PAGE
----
Chipper Shredder Development Information
Chipper Shredder Development Information

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Chipper Shredder Description

 

Ref: Low Speed High Torque Chipper Shredder Machine, Patent 7070132 assigned to Max P. Gassman. Patent was originally assigned to Iowa State University Research Foundation, Inc.  http://www.google.com/patents/US7070132

The following is a proposal for a product that would fit well in the product line of a lawn and garden equipment manufacturing company.

 

Conventional chipper-shredder machines used to reduce yard waste, such as leaves, tree
limbs and other vegetative material, into mulch typically use gasoline engines. However, the noise and exhaust generated by gasoline powered machines is not desirable for residential neighborhoods. To overcome these drawbacks, a low-speed high-torque chipper shredder machine driven by a reversible electric motor has been developed. This machine is capable of grinding yard waste, including limbs and branches, into mulch without the use of high speed knives, blades, or hammers found in conventional chipper-shredders. The shredding mechanism also includes a relief spring that relieves overload on the shredding mechanism and reduces the possibility of plugging. In addition, the reversible motor enables jams to be cleared without disassembly if plugging does occur. As a result, the machine is easy to operate, quiet, reduces noise and dust, and requires about less energy than hammer mills.


Many machines that employ features similar to Patent 7070132 are sold in foreign countries. Some machines were sold in the US with features similar to Patent 7070132 and a 120V 60Hz motor.  Residential shredders  that employ features listed in Patent 7070132 are currently not being sold in the US. Shredders being sold use a threaded screw to hold the shredding plate in place. This arrangement allows adjustment of the plate against the roller; however, it does not eliminate plugging of the machine and requires frequent readjustment. Use of a spring to hold the shredding plate in place greatly reduces plugging of the machine. The spring allows the plate to deflect as needed to accommodate material size and volume.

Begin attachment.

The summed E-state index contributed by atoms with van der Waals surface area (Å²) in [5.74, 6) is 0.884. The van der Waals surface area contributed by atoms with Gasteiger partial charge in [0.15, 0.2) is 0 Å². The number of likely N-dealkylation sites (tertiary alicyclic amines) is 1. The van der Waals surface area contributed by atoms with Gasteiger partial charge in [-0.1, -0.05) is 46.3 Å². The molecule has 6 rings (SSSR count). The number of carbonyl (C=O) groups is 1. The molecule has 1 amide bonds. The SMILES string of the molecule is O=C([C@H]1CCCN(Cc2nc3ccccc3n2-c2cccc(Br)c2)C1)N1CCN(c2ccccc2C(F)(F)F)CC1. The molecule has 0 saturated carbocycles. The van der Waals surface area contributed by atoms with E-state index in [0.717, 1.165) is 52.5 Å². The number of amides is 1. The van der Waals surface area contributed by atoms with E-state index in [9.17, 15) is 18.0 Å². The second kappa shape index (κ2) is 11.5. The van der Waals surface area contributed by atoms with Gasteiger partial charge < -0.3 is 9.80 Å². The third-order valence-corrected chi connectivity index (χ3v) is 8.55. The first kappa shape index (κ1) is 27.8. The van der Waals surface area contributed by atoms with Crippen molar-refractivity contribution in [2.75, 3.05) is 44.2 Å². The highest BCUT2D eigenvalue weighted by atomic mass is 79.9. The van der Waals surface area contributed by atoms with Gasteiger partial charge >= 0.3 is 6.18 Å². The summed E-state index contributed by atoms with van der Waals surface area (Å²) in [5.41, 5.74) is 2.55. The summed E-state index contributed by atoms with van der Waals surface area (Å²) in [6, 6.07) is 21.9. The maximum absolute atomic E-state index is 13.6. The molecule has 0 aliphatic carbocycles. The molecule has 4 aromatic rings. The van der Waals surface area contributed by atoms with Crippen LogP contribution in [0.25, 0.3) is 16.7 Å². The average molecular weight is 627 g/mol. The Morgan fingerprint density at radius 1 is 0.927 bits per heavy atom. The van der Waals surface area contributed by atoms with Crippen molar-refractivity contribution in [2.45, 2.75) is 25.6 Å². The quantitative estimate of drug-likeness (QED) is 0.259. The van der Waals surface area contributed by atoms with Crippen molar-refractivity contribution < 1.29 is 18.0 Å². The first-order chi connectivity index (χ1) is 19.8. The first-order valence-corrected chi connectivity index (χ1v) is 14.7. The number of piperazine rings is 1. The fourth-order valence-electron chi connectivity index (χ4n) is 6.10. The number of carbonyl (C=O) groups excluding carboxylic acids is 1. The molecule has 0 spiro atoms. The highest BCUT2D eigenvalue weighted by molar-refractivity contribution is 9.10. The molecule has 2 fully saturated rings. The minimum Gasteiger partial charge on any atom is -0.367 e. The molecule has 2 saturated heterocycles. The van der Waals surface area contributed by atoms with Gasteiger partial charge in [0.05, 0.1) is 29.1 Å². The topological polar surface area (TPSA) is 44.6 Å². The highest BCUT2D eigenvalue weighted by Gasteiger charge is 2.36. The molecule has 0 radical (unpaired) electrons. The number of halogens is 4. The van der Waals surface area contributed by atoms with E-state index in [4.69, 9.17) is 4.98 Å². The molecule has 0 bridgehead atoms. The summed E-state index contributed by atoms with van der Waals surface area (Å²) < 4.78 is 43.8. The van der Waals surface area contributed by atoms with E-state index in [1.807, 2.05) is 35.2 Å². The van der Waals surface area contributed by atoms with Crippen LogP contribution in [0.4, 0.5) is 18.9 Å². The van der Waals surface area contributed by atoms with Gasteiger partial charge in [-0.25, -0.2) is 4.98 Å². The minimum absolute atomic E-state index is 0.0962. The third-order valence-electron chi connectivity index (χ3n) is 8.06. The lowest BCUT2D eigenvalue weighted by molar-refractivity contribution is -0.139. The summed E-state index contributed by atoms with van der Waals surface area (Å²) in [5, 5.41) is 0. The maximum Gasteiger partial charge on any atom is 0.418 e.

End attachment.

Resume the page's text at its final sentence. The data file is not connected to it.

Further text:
Since the machines sold in the US do not make use of the plate deflection spring, Machines could be produced for sale in the US that make use of the spring to virtually eliminate plugging of the shredding mechanism. Also, the spring eliminates the need for adjustment. Other features can be similar to machines being produced which essentially utilize the principles outlined in Patent 7070132. The spring can easily be added to existing shredders. A need exists in the United States for a residential shredder that will shred tree limbs up to about 1.5 inches in diameter. This type of shredder fills that need.

I am interested in licensing or accepting royalties on my patent with a manufacturer. Max P. Gassman

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